Wednesday, March 24, 2010

A night to remember

I did go back to the pond on Monday and boy was I ever glad that I did. It rained off and on all day so I was sure that the time was perfect. It was a night I will remember for a long time.  I am uploading a lot of photos because I think they are so cool.  You might want to click on them to make them larger for better close ups.  Basically this is a slide show. Enjoy.

Let me say right off the bat that the noise was unbelievable. The little Northern Spring Peepers (Pseudacris c. crucifer) can peep like no other.

After a minute my ears were ringing. They never let up the whole time I was there.

This one won the contest for the biggest.
It looks like his eyes are rolling back into his head as he put all he had into it.

The Wood Frogs (Rana sylvatica) were in abundance but their calls would start with a few and then before you knew it they were all quacking to beat the band. Then they would quiet down only to start up again. I never found the band leader.

Hello, what is your sign?

Hey, can a fella have some privacy here?
Notice the spring peeper, red spotted newt and wood frog looking on with envy.

A small gathering of Red Spotted Newts (Nothophthalmus viridescens). They live in this pond all year long.

This is my favorite photo from the night. It captures how surreal it all was.
The eggs look like eyes to me.

But enought about frogs. I was looking for Spotted Salamanders (Ambystoma maculatum) and I found them. First I noticed a couple hanging out in the middle of the pond. When ever I would shine the light on them they would duck under the leaves and I thought I would never get a photo. They were hanging out where the males laid their sperm packets.

Those little white blobs are packets of sperm that the males lay down. Later he will lead a female over to his packet and do a little dance to convince her to take it up into her and then lay eggs. Sometimes the males will lay packets on top of other packets. Talk about competition!

Here is one that I lifted out of the water. In one area they were so thick I just reached in gabbed one.
It was very slippery and hard to hold onto.

While I was trying to hold onto that one, this one just walked by from out of the woods.

Now here is what I thought was so amazing. The males usually go to the pools and ponds first and have what is called a congress, where they all swim together and that gets them excited and in the mood to breed. They lay the packets of sperm called spermatophore in another area of the pool.  You saw those in the previous photos. Below is the congress.

There are about 11 in this photo.
It was impossible to get the movement and all of them into one picture.
There were probably 50 or more in this one area.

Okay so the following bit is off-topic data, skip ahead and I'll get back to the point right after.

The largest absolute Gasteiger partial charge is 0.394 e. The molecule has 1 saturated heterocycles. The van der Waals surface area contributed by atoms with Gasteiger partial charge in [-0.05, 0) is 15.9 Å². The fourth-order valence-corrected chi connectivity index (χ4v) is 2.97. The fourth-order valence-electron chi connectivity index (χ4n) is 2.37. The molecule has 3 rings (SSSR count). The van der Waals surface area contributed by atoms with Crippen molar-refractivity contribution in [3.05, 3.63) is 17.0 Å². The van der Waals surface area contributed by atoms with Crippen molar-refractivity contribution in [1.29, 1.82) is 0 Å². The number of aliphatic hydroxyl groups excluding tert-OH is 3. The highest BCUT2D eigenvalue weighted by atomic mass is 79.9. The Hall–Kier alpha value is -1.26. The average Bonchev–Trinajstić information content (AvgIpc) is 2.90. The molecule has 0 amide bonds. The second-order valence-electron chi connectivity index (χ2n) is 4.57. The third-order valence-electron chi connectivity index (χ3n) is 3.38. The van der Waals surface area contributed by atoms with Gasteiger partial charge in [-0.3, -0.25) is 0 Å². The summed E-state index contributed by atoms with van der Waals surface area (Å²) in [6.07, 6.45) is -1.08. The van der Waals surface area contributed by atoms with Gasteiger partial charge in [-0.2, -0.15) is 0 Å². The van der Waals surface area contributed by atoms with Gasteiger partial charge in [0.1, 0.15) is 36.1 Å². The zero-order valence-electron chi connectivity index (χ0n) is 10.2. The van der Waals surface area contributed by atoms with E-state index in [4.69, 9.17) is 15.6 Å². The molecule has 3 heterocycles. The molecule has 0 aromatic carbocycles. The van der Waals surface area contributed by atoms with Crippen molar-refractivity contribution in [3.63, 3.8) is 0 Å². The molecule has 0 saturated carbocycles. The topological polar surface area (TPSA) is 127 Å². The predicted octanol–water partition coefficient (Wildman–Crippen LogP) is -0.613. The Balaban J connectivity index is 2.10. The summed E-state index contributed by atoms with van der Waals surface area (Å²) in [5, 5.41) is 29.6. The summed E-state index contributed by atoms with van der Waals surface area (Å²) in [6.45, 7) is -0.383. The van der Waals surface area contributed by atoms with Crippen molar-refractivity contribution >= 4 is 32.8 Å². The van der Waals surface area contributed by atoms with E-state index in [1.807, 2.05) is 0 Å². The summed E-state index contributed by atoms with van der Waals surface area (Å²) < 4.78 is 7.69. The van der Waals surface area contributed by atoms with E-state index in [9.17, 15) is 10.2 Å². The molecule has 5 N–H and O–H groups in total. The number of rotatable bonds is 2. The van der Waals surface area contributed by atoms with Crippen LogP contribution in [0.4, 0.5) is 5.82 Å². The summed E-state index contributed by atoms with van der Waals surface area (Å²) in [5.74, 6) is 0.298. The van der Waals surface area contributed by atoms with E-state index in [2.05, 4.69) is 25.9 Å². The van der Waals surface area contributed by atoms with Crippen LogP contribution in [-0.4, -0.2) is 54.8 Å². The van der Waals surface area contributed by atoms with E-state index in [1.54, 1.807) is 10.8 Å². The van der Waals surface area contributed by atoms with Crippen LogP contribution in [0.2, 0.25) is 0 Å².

If you look closely at the center of the photo you will see a Jefferson Salamander (Ambystoma jeffersonianum). I saw about 5 of them but they are so dark I probably missed a few. In fact I didn't even realize I had take a photo of this one until I was back home and saw the photo. Jeffersons are also Mole Salamanders like the Spotted.

They were having a ball. Can you imagine living most of the year underground crawling around in shrew holes and other paths and almost never coming up. Then one warm rainy night in the spring you and everyone else that you knew that had the same birthday as you decides to go swimming and have an orgy. The were twisiting and turning and showing off swimming skills.

Everyone in a while I would see one come up for air.

Just as I was leaving I noticed this little frog up on the hill looking down at the pond. It still has dirt on its back and must have just crawled out. I believe it is a Northern Green Frog (Rana clamitans melanota).

Pretty cute!

On the drive back down the mountain I came to an area of the road where Eastern American Toads (Bufo a. americanus) were hopping to the other side so of course I had to stop.

  And help them across.

So that was my big spring adventure! Hope you enjoyed it as much as I did. I didn't write to much about them so I hope you will take the time learn more about these wonderful little critters that make a treck to the water each year to breed. You can see how important these vernal pool and puddles are to their survival.

Be sure to visit other blogs at Watery Wednesday.


~Cheryl said...

You . . . are . . . amazing!

Sunny said...

What a great series of pictures. Excellent!
Sunny :)

Woodswalker said...

Amazing photos of all these amphibian phrolics!

Ellen Rathbone said...

OH man am I jealous! What a terrific find! I went out with our local herp specialist last year and we found a few wood frogs breeding, and a few salamanders, but nothing like this...and certainly not the heaps of eggs you had! Very cool - thanks for sharing.

Gaelyn said...

Wow, what a great collection of night shots at the pond orgy.

Squirrel said...

These are great!!

Anonymous said...

Thanks for the tour of the pond and the great photos. The next best thing to being there. Reminded me of the old song "The Night has a Thousand eyes." The frog with his rolled back eyes is a trip. Guess passion will do that to you...